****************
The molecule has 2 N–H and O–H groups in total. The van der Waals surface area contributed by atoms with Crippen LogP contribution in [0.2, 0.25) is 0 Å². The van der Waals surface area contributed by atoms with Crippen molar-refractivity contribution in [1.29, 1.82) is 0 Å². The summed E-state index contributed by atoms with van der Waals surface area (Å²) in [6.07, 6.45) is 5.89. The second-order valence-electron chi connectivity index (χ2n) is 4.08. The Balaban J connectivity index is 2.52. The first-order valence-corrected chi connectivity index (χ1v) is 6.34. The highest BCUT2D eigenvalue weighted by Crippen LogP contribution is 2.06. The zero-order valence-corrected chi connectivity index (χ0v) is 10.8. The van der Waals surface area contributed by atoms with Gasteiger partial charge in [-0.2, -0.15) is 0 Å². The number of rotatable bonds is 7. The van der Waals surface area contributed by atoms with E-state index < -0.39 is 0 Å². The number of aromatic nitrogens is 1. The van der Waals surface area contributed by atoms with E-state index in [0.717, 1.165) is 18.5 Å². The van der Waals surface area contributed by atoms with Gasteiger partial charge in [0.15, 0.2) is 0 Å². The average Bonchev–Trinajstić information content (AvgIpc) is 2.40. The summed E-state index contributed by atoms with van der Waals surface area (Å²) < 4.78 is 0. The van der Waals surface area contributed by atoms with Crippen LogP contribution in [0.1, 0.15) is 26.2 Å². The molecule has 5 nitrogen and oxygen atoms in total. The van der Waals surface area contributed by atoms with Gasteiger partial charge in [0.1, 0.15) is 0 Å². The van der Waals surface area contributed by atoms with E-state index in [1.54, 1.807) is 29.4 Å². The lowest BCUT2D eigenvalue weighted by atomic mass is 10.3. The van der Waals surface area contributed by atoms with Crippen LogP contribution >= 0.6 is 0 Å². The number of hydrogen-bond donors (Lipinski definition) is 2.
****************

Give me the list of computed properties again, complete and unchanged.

The molecule has 2 N–H and O–H groups in total. The van der Waals surface area contributed by atoms with Crippen LogP contribution in [0.2, 0.25) is 0 Å². The van der Waals surface area contributed by atoms with Crippen molar-refractivity contribution in [1.29, 1.82) is 0 Å². The summed E-state index contributed by atoms with van der Waals surface area (Å²) in [6.07, 6.45) is 5.89. The second-order valence-electron chi connectivity index (χ2n) is 4.08. The Balaban J connectivity index is 2.52. The first-order valence-corrected chi connectivity index (χ1v) is 6.34. The highest BCUT2D eigenvalue weighted by Crippen LogP contribution is 2.06. The zero-order valence-corrected chi connectivity index (χ0v) is 10.8. The van der Waals surface area contributed by atoms with Gasteiger partial charge in [-0.2, -0.15) is 0 Å². The number of rotatable bonds is 7. The van der Waals surface area contributed by atoms with E-state index < -0.39 is 0 Å². The number of aromatic nitrogens is 1. The van der Waals surface area contributed by atoms with E-state index in [0.717, 1.165) is 18.5 Å². The van der Waals surface area contributed by atoms with Gasteiger partial charge in [0.15, 0.2) is 0 Å². The average Bonchev–Trinajstić information content (AvgIpc) is 2.40. The summed E-state index contributed by atoms with van der Waals surface area (Å²) < 4.78 is 0. The van der Waals surface area contributed by atoms with Crippen LogP contribution in [0.1, 0.15) is 26.2 Å². The molecule has 5 nitrogen and oxygen atoms in total. The van der Waals surface area contributed by atoms with Gasteiger partial charge in [0.1, 0.15) is 0 Å². The van der Waals surface area contributed by atoms with E-state index in [1.54, 1.807) is 29.4 Å². The lowest BCUT2D eigenvalue weighted by atomic mass is 10.3. The van der Waals surface area contributed by atoms with Crippen LogP contribution >= 0.6 is 0 Å². The number of hydrogen-bond donors (Lipinski definition) is 2.